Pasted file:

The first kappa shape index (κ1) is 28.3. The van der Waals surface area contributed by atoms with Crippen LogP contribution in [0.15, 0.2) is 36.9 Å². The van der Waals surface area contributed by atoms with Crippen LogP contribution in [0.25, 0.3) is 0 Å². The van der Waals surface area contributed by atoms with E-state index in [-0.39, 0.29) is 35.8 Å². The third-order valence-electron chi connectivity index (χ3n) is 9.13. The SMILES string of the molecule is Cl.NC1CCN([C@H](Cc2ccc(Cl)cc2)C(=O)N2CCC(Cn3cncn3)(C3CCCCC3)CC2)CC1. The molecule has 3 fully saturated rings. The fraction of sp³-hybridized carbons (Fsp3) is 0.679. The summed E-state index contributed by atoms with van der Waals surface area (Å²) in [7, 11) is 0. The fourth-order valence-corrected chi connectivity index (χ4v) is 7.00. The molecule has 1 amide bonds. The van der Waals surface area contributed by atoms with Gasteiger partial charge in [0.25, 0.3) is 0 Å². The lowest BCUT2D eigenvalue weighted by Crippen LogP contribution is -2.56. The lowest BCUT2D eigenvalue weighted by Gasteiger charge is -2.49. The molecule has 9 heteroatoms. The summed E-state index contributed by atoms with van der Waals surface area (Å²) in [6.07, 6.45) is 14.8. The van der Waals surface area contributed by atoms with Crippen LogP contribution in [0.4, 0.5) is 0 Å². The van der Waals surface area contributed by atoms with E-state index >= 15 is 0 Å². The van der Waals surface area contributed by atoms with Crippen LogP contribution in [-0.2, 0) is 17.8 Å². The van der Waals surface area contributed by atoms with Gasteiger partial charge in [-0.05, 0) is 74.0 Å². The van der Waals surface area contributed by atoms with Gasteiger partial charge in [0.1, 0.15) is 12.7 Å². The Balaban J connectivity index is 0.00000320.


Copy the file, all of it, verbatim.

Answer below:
The first kappa shape index (κ1) is 28.3. The van der Waals surface area contributed by atoms with Crippen LogP contribution in [0.15, 0.2) is 36.9 Å². The van der Waals surface area contributed by atoms with Crippen LogP contribution in [0.25, 0.3) is 0 Å². The van der Waals surface area contributed by atoms with E-state index in [-0.39, 0.29) is 35.8 Å². The third-order valence-electron chi connectivity index (χ3n) is 9.13. The SMILES string of the molecule is Cl.NC1CCN([C@H](Cc2ccc(Cl)cc2)C(=O)N2CCC(Cn3cncn3)(C3CCCCC3)CC2)CC1. The molecule has 3 fully saturated rings. The fraction of sp³-hybridized carbons (Fsp3) is 0.679. The summed E-state index contributed by atoms with van der Waals surface area (Å²) in [7, 11) is 0. The fourth-order valence-corrected chi connectivity index (χ4v) is 7.00. The molecule has 1 amide bonds. The van der Waals surface area contributed by atoms with Gasteiger partial charge in [0.25, 0.3) is 0 Å². The lowest BCUT2D eigenvalue weighted by Crippen LogP contribution is -2.56. The lowest BCUT2D eigenvalue weighted by Gasteiger charge is -2.49. The molecule has 9 heteroatoms. The summed E-state index contributed by atoms with van der Waals surface area (Å²) in [6.07, 6.45) is 14.8. The van der Waals surface area contributed by atoms with Crippen LogP contribution in [0.4, 0.5) is 0 Å². The van der Waals surface area contributed by atoms with E-state index >= 15 is 0 Å². The van der Waals surface area contributed by atoms with Crippen LogP contribution in [-0.2, 0) is 17.8 Å². The van der Waals surface area contributed by atoms with Gasteiger partial charge in [-0.05, 0) is 74.0 Å². The van der Waals surface area contributed by atoms with Gasteiger partial charge in [0.1, 0.15) is 12.7 Å². The Balaban J connectivity index is 0.00000320.